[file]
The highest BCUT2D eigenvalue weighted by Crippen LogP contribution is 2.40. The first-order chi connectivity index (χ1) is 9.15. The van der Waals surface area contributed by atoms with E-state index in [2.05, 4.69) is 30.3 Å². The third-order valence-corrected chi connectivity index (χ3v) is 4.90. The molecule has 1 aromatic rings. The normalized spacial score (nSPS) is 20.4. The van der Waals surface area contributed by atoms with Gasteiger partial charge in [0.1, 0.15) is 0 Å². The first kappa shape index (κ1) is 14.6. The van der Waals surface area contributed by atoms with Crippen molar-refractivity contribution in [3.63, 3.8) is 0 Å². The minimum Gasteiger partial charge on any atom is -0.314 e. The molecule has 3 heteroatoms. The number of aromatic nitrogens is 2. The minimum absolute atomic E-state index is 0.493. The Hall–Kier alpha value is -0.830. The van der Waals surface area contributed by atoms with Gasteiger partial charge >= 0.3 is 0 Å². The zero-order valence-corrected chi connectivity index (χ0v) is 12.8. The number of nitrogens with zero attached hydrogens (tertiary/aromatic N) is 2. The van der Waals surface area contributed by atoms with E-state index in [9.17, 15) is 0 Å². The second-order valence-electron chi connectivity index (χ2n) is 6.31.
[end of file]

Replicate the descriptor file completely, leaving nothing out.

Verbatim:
The highest BCUT2D eigenvalue weighted by Crippen LogP contribution is 2.40. The first-order chi connectivity index (χ1) is 9.15. The van der Waals surface area contributed by atoms with E-state index in [2.05, 4.69) is 30.3 Å². The third-order valence-corrected chi connectivity index (χ3v) is 4.90. The molecule has 1 aromatic rings. The normalized spacial score (nSPS) is 20.4. The van der Waals surface area contributed by atoms with Gasteiger partial charge in [0.1, 0.15) is 0 Å². The first kappa shape index (κ1) is 14.6. The van der Waals surface area contributed by atoms with Crippen molar-refractivity contribution in [3.63, 3.8) is 0 Å². The minimum Gasteiger partial charge on any atom is -0.314 e. The molecule has 3 heteroatoms. The number of aromatic nitrogens is 2. The minimum absolute atomic E-state index is 0.493. The Hall–Kier alpha value is -0.830. The van der Waals surface area contributed by atoms with Gasteiger partial charge >= 0.3 is 0 Å². The zero-order valence-corrected chi connectivity index (χ0v) is 12.8. The number of nitrogens with zero attached hydrogens (tertiary/aromatic N) is 2. The van der Waals surface area contributed by atoms with E-state index in [9.17, 15) is 0 Å². The second-order valence-electron chi connectivity index (χ2n) is 6.31.